The whole ball, the whole line

Players, parents, and coaches often complain that the ball had clearly crossed the touchline or goal line, especially for a throw-in.

There are two key reasons for this:

First, many players and parents (and even some coaches) don’t understand that for a goal to be scored the entire ball has to cross the entire goal line. The same applies to corner kicks and throw-ins. If even just a fraction of the ball hasn’t crossed the line then we play on.

Second, parents and coaches simply don’t have nearly as good a viewing angle on the lines and proximity to the ball as the Assistant Referees that are looking directly along the lines. If your viewing angle is off by just a few degrees (sitting in a chair three to five yards back from the touchline) you can easily convince yourself that the Assistant Referee made a mistake.

But please realize that you are almost certainly wrong.

The image above shows a perfect example from a very recent game between West Ham and Chelsea in the English Premier League when a West Ham defender cleared a Chelsea shot off the goal line.

The league recently introduced goal-line technology that captures and analyses video of the goal mouth action and then sends a goal/no-goal signal to the referee.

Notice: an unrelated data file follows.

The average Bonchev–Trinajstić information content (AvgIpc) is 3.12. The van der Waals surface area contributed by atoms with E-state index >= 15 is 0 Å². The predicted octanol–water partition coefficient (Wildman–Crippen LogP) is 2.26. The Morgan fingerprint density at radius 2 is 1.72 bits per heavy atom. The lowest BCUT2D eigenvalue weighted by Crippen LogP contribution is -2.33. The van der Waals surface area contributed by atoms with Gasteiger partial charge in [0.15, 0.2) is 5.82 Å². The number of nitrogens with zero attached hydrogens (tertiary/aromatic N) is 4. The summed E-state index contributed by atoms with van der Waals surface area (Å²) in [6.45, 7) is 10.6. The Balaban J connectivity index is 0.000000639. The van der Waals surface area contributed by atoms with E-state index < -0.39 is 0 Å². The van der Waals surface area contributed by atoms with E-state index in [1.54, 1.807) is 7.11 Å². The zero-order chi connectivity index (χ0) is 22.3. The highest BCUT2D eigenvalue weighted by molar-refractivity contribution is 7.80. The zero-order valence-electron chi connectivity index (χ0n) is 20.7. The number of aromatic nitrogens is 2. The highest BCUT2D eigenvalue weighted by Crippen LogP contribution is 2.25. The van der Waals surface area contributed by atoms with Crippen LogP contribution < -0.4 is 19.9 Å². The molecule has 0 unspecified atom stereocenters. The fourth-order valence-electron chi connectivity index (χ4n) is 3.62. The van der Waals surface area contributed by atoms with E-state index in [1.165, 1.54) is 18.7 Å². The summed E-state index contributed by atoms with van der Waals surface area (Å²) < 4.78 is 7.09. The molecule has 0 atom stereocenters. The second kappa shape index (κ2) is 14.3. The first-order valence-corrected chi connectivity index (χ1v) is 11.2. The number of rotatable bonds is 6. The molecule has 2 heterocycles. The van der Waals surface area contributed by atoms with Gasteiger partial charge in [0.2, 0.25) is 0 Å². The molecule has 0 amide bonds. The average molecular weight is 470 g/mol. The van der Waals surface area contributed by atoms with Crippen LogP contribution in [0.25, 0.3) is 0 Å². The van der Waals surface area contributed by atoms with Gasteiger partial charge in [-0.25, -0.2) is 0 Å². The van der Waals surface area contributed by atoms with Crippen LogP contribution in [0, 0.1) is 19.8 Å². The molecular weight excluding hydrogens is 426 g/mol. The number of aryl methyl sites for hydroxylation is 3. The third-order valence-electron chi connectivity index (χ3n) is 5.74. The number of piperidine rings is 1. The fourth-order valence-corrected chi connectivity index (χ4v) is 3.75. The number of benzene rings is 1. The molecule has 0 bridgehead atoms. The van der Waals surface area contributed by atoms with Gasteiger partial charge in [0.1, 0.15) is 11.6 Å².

The above image captured by this technology shows that the ball did not completely cross the line (the goal is to the right of the ball) and therefore no goal was awarded.

Btw, even the Assistant Referee standing ~25 yards away at the corner flag probably mistakenly would have signaled for a goal. Imagine parents and coaches trying to call this accurately from the touchlines!

So for the good of the game please realize that the referees are in the best position to get this decision right. It won’t be perfect because we don’t have this goal-line technology available to us, of course, but odds are high that the referees will be much more accurate than parents and coaches.

Lifelong player and student of the beautiful game in Germany, England, and USA. Volunteer futsal coach and USSF referee.

2 thoughts on “The whole ball, the whole line

  1. No no no, the parent in the lawn chair on the hill has a MUCH better view and will advise you accordingly *eye roll*. Continue fighting the good fight!

    Like

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